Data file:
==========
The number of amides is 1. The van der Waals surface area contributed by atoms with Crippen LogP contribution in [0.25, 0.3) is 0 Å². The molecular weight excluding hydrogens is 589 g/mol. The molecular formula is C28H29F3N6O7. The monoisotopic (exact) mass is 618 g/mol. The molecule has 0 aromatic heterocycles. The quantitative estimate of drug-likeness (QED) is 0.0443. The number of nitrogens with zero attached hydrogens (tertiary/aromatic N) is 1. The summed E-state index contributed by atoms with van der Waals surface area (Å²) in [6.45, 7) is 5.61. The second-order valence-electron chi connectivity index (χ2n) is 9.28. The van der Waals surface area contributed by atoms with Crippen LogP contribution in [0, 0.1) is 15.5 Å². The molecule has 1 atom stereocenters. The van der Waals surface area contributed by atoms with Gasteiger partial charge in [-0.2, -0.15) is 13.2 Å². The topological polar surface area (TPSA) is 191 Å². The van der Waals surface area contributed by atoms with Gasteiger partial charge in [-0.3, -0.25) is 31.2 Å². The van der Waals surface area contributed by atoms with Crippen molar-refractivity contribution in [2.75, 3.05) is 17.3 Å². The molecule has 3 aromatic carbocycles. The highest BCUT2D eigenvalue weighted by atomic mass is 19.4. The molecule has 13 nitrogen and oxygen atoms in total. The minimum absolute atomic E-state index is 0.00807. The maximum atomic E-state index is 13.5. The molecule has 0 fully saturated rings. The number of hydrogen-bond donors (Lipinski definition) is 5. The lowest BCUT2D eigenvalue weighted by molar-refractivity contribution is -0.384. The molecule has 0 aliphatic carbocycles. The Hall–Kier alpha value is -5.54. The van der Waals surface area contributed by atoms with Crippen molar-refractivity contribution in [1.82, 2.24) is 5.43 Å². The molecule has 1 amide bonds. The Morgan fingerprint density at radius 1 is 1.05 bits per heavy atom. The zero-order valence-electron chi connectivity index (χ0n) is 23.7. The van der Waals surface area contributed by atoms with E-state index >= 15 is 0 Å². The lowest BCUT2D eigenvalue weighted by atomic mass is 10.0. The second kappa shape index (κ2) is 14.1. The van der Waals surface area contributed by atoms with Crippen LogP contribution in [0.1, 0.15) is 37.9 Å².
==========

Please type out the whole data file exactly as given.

The number of amides is 1. The van der Waals surface area contributed by atoms with Crippen LogP contribution in [0.25, 0.3) is 0 Å². The molecular weight excluding hydrogens is 589 g/mol. The molecular formula is C28H29F3N6O7. The monoisotopic (exact) mass is 618 g/mol. The molecule has 0 aromatic heterocycles. The quantitative estimate of drug-likeness (QED) is 0.0443. The number of nitrogens with zero attached hydrogens (tertiary/aromatic N) is 1. The summed E-state index contributed by atoms with van der Waals surface area (Å²) in [6.45, 7) is 5.61. The second-order valence-electron chi connectivity index (χ2n) is 9.28. The van der Waals surface area contributed by atoms with Crippen LogP contribution in [0, 0.1) is 15.5 Å². The molecule has 1 atom stereocenters. The van der Waals surface area contributed by atoms with Gasteiger partial charge in [-0.2, -0.15) is 13.2 Å². The topological polar surface area (TPSA) is 191 Å². The van der Waals surface area contributed by atoms with Gasteiger partial charge in [-0.3, -0.25) is 31.2 Å². The van der Waals surface area contributed by atoms with Crippen molar-refractivity contribution in [2.75, 3.05) is 17.3 Å². The molecule has 3 aromatic carbocycles. The highest BCUT2D eigenvalue weighted by atomic mass is 19.4. The molecule has 13 nitrogen and oxygen atoms in total. The minimum absolute atomic E-state index is 0.00807. The maximum atomic E-state index is 13.5. The molecule has 0 fully saturated rings. The number of hydrogen-bond donors (Lipinski definition) is 5. The lowest BCUT2D eigenvalue weighted by molar-refractivity contribution is -0.384. The molecule has 0 aliphatic carbocycles. The Hall–Kier alpha value is -5.54. The van der Waals surface area contributed by atoms with Crippen molar-refractivity contribution in [1.82, 2.24) is 5.43 Å². The molecule has 1 amide bonds. The Morgan fingerprint density at radius 1 is 1.05 bits per heavy atom. The zero-order valence-electron chi connectivity index (χ0n) is 23.7. The van der Waals surface area contributed by atoms with E-state index >= 15 is 0 Å². The lowest BCUT2D eigenvalue weighted by atomic mass is 10.0. The second kappa shape index (κ2) is 14.1. The van der Waals surface area contributed by atoms with Crippen LogP contribution in [0.1, 0.15) is 37.9 Å².